April 10 (Bloomberg) -- Firms selling pension and life insurance products must reduce the estimates of returns they use to market them by at least 0.5 percent, the U.K. financial services regulator said today.
The London-based Financial Services Authority said firms must reduce average estimates of a 7 percent rate of return for investment products that are a mix of equities and bonds to between 5.5 percent and 6.5 percent, based on the results of a study by PricewaterhouseCoopers LLP. The projected returns are “reasonable central estimates over a 10-15 year time period,” the report said.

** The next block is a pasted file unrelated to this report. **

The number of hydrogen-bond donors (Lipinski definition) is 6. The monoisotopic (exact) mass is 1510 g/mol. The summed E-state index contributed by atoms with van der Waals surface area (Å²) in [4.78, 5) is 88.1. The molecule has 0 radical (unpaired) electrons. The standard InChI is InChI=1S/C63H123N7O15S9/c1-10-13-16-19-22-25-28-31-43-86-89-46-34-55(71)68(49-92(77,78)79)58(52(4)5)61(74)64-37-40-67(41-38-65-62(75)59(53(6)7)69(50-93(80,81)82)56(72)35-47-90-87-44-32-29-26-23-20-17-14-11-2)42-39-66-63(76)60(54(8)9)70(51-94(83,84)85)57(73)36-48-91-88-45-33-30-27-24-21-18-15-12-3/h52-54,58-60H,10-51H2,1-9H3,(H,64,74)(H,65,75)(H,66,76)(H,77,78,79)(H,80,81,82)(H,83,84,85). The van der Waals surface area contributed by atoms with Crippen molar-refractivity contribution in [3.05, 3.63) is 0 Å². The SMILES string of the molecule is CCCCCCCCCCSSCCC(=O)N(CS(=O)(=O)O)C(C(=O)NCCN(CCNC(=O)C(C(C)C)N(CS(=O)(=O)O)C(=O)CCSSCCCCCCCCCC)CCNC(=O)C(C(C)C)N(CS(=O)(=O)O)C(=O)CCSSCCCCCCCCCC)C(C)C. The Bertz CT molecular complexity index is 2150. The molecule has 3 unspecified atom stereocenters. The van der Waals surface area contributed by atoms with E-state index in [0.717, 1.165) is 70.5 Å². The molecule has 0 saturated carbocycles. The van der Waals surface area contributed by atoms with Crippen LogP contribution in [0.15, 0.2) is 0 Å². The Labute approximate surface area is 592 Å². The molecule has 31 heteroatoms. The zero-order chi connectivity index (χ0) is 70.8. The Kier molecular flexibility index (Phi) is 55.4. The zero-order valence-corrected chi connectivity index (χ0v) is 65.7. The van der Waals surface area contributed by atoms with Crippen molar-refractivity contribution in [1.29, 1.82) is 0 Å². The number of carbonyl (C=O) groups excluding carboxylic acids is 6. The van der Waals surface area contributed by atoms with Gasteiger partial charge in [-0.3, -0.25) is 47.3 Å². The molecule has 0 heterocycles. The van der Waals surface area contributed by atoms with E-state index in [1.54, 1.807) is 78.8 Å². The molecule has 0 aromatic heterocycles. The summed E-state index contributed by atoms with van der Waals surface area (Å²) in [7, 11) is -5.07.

“It is crucial that projection rates are set at a realistic level so that investors are not misled,” Peter Smith, head of investments policy at the FSA, said in an e-mailed statement. “Today’s independent research indicates that our maximum projection rates should be reduced.”
PwC carried out the last review of so-called projection rates in 2007, keeping them steady about a year before the collapse of Lehman Brothers Holdings Inc. and the start of a financial crisis that would plunge many Western countries into recession.
“Four years later the economic and market environment has changed substantially and this presents us with a number of distinct challenges which were not present in 2007,” the firm said in its report.
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